In his photography book and documentary film Beauty of the Fight, photographer and director John Urbano explores, with both intimate and devastating imagery, the effects of historic realities on two Panama barrios. Barraza and El Chorrillo suffered heavy losses when US forces invaded in 1989 in order to capture General Manuel Noriega, and now this “interim” shantytown nears extinction due to recent outside private and commercial development.
Chico is a young piano player with big dreams in1948 Cuba. Rita is a beautiful singer with an extraordinary voice. Music and romantic desire unites them, but their journey – in the tradition of the Latin ballad, the bolero – brings heartache and torment. From Havana to New York, Paris, Hollywood and Las Vegas, two passionate individuals battle impossible odds to unite in music and love.
Intimidad is an in-depth portrait of Cecy and Camilo Ramirez, ages 21, whose dream is to buy land and build a house in Reynosa, Mexico so their 2 year-old daughter, Loida can live with them. Loida lives with Cecy’s mother in Santa Maria, Puebla. Intimidad slowly unravels, showing how the everyday politics of living on minimum wage – without a functioning infrastructure – strains their relationship and sacrifices their own intimacy. One year later they return to Puebla during Christmas vacation to reunite with their daughter.
In Mexico, investigative journalism can be a life-threatening profession. In Reportero, a veteran reporter and his colleagues at an independent newsweekly defy powerful drug cartels and corrupt officials to continue reporting the news.
Cartoneros is a documentary committed to expose the way in which thousands of unemployed workers come daily into the city of Buenos Aires in order to sort and classify the garbage that neighbors leave behind every evening on their doorsteps.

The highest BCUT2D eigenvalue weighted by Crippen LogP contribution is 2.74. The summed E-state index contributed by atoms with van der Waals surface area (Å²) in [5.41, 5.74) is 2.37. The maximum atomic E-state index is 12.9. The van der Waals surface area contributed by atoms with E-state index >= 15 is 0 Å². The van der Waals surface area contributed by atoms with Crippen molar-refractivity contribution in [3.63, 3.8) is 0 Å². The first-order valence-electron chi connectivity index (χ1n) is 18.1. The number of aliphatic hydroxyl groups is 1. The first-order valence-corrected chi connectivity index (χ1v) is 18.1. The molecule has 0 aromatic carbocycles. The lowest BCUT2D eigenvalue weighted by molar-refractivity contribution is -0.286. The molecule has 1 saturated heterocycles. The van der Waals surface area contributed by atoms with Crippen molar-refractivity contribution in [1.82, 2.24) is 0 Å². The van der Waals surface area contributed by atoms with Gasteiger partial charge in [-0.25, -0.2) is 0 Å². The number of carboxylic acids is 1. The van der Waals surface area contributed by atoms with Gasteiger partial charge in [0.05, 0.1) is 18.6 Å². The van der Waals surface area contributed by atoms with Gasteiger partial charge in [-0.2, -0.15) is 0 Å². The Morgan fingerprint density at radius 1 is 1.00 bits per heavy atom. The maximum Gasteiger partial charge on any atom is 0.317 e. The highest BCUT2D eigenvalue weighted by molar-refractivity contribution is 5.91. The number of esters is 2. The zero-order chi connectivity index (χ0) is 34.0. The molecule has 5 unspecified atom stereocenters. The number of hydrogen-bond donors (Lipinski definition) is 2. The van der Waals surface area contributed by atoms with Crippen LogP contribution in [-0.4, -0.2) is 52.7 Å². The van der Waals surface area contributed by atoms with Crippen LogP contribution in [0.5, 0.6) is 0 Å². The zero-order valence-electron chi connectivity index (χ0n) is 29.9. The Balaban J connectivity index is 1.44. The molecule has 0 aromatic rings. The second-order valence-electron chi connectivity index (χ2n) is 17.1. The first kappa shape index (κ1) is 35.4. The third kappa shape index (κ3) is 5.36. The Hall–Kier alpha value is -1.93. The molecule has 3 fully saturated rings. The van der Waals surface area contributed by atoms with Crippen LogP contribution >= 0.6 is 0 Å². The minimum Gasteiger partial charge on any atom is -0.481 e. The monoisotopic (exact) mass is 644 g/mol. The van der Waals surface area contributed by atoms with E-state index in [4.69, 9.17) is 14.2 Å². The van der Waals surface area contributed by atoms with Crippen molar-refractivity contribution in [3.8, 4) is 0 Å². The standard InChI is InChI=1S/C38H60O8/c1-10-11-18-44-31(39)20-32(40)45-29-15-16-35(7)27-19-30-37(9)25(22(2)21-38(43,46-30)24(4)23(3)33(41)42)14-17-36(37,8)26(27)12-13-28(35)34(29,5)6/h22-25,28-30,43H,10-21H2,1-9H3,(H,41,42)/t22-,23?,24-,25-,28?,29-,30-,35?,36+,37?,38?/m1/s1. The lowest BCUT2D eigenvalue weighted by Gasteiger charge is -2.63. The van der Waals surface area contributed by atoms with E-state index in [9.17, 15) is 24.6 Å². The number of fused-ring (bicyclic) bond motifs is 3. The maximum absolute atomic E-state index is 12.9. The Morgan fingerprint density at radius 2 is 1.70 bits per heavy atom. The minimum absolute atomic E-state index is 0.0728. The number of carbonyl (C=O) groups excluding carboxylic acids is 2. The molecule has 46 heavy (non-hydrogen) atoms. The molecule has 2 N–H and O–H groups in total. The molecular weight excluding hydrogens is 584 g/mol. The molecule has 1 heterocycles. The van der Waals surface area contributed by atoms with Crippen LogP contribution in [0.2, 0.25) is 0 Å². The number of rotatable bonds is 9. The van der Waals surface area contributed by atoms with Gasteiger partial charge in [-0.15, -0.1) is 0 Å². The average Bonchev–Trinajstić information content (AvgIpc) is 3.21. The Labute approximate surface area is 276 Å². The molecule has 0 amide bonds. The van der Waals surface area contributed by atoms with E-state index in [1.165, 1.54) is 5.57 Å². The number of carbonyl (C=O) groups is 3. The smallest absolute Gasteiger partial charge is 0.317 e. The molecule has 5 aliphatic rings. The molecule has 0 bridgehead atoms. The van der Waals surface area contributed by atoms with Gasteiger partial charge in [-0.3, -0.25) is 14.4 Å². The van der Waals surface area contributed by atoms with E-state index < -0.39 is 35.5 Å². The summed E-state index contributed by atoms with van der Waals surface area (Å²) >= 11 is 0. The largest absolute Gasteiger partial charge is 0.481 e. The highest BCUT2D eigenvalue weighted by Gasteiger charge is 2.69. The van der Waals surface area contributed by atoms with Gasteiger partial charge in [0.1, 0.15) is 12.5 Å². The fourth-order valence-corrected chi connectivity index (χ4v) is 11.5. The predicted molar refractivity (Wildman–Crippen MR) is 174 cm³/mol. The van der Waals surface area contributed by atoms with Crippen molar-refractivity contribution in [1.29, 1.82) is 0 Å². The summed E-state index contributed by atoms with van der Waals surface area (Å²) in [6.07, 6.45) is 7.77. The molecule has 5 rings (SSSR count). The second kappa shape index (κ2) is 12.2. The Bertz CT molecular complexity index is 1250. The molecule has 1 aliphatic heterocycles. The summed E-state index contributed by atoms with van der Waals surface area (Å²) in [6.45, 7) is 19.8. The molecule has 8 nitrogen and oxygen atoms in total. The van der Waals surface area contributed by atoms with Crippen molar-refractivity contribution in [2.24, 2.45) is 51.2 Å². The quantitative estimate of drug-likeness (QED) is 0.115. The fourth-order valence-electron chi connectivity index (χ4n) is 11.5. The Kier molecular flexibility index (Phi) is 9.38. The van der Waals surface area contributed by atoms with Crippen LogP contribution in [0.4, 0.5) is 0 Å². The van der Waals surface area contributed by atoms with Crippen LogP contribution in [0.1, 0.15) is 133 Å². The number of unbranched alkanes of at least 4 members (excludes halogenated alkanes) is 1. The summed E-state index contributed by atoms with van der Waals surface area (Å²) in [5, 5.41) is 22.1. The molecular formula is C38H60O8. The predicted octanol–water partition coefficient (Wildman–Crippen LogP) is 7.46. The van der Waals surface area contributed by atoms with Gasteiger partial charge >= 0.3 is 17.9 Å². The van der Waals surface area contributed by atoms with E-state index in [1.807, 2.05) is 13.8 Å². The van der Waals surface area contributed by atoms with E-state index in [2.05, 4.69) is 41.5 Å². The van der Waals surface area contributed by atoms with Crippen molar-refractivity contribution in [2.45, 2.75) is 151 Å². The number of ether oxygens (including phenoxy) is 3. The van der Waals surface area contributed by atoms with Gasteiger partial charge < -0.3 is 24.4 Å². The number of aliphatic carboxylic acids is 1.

Overnight, Santiago de Chile has gone from 4.5 million inhabitants, to just Juan. Now, he must begin his quest to survive in an abandoned world and find some answers to what has happened. And, why was he the only one left behind.
An International Exchange of Latino Film, Music, Arts and Culture
¡Viva Cinema! joins with the community and businesses of Waterbury this June 27 & 28 to build cultural bridges and raise awareness of Latin American cinema and the art of visual story telling in the languages of Spanish and Portuguese.
The Second Annual ¡Viva Cinema! Latino Film Festival is an international exchange of film, music, arts, culture and food at The Mattatuck Museum. The annual festival will showcase more than 75 films with a student short film PSA competition. Screenings and events will take place throughout the museum in this jam-packed fast moving two-day cultural event Filmmakers will compete for awards in several categories including Best Narrative Feature, Best Documentary and Best Short Film.
The Mattatuck Museum and !Viva Cinema! Latino Film Festival are committed to presenting Waterbury as a premier destination for Latin American cultural and arts events, improving the quality of life for the residents of Waterbury, while providing a positive economic benefit to the city’s business community and the surrounding region.